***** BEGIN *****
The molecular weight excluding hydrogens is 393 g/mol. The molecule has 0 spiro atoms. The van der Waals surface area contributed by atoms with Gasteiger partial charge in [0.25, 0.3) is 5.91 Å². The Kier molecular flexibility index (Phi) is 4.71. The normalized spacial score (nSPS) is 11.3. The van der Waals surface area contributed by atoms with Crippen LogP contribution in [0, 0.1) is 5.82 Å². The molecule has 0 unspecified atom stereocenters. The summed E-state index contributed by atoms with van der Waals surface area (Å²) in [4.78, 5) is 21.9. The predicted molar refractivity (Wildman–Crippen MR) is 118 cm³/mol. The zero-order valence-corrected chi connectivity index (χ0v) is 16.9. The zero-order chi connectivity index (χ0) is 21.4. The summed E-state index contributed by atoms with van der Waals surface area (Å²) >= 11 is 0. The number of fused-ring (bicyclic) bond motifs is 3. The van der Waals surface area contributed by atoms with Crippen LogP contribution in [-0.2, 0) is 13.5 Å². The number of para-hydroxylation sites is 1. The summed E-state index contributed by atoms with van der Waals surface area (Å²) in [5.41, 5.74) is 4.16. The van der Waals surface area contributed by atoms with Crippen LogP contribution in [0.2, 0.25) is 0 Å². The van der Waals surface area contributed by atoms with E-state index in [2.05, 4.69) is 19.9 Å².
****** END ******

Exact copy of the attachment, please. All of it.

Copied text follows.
The molecular weight excluding hydrogens is 393 g/mol. The molecule has 0 spiro atoms. The van der Waals surface area contributed by atoms with Gasteiger partial charge in [0.25, 0.3) is 5.91 Å². The Kier molecular flexibility index (Phi) is 4.71. The normalized spacial score (nSPS) is 11.3. The van der Waals surface area contributed by atoms with Crippen LogP contribution in [0, 0.1) is 5.82 Å². The molecule has 0 unspecified atom stereocenters. The summed E-state index contributed by atoms with van der Waals surface area (Å²) in [4.78, 5) is 21.9. The predicted molar refractivity (Wildman–Crippen MR) is 118 cm³/mol. The zero-order valence-corrected chi connectivity index (χ0v) is 16.9. The zero-order chi connectivity index (χ0) is 21.4. The summed E-state index contributed by atoms with van der Waals surface area (Å²) >= 11 is 0. The number of fused-ring (bicyclic) bond motifs is 3. The van der Waals surface area contributed by atoms with Crippen LogP contribution in [-0.2, 0) is 13.5 Å². The number of para-hydroxylation sites is 1. The summed E-state index contributed by atoms with van der Waals surface area (Å²) in [5.41, 5.74) is 4.16. The van der Waals surface area contributed by atoms with Crippen LogP contribution in [0.2, 0.25) is 0 Å². The van der Waals surface area contributed by atoms with E-state index in [2.05, 4.69) is 19.9 Å².